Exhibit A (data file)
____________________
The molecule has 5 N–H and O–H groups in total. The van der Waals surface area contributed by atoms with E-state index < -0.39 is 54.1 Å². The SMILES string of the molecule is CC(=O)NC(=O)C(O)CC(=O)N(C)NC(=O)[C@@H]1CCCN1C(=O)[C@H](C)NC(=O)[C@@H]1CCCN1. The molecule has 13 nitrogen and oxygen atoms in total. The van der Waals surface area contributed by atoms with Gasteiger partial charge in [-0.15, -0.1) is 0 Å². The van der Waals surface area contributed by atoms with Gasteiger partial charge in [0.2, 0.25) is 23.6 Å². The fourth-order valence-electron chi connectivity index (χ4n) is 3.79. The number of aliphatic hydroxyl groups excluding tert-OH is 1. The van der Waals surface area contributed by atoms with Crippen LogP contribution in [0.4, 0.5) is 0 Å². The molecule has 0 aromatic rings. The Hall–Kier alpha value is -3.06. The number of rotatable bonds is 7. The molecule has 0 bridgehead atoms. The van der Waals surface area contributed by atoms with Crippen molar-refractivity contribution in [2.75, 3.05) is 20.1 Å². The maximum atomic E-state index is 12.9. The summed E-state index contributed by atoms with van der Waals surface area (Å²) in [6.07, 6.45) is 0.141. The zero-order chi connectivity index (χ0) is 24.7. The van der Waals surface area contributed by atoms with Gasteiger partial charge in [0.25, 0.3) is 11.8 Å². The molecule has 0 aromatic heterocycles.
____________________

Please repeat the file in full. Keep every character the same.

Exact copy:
The molecule has 5 N–H and O–H groups in total. The van der Waals surface area contributed by atoms with E-state index < -0.39 is 54.1 Å². The SMILES string of the molecule is CC(=O)NC(=O)C(O)CC(=O)N(C)NC(=O)[C@@H]1CCCN1C(=O)[C@H](C)NC(=O)[C@@H]1CCCN1. The molecule has 13 nitrogen and oxygen atoms in total. The van der Waals surface area contributed by atoms with Gasteiger partial charge in [-0.15, -0.1) is 0 Å². The van der Waals surface area contributed by atoms with Gasteiger partial charge in [0.2, 0.25) is 23.6 Å². The fourth-order valence-electron chi connectivity index (χ4n) is 3.79. The number of aliphatic hydroxyl groups excluding tert-OH is 1. The van der Waals surface area contributed by atoms with Crippen LogP contribution in [0.4, 0.5) is 0 Å². The molecule has 0 aromatic rings. The Hall–Kier alpha value is -3.06. The number of rotatable bonds is 7. The molecule has 0 bridgehead atoms. The van der Waals surface area contributed by atoms with Crippen molar-refractivity contribution in [2.75, 3.05) is 20.1 Å². The maximum atomic E-state index is 12.9. The summed E-state index contributed by atoms with van der Waals surface area (Å²) in [6.07, 6.45) is 0.141. The zero-order chi connectivity index (χ0) is 24.7. The van der Waals surface area contributed by atoms with Gasteiger partial charge in [0.25, 0.3) is 11.8 Å². The molecule has 0 aromatic heterocycles.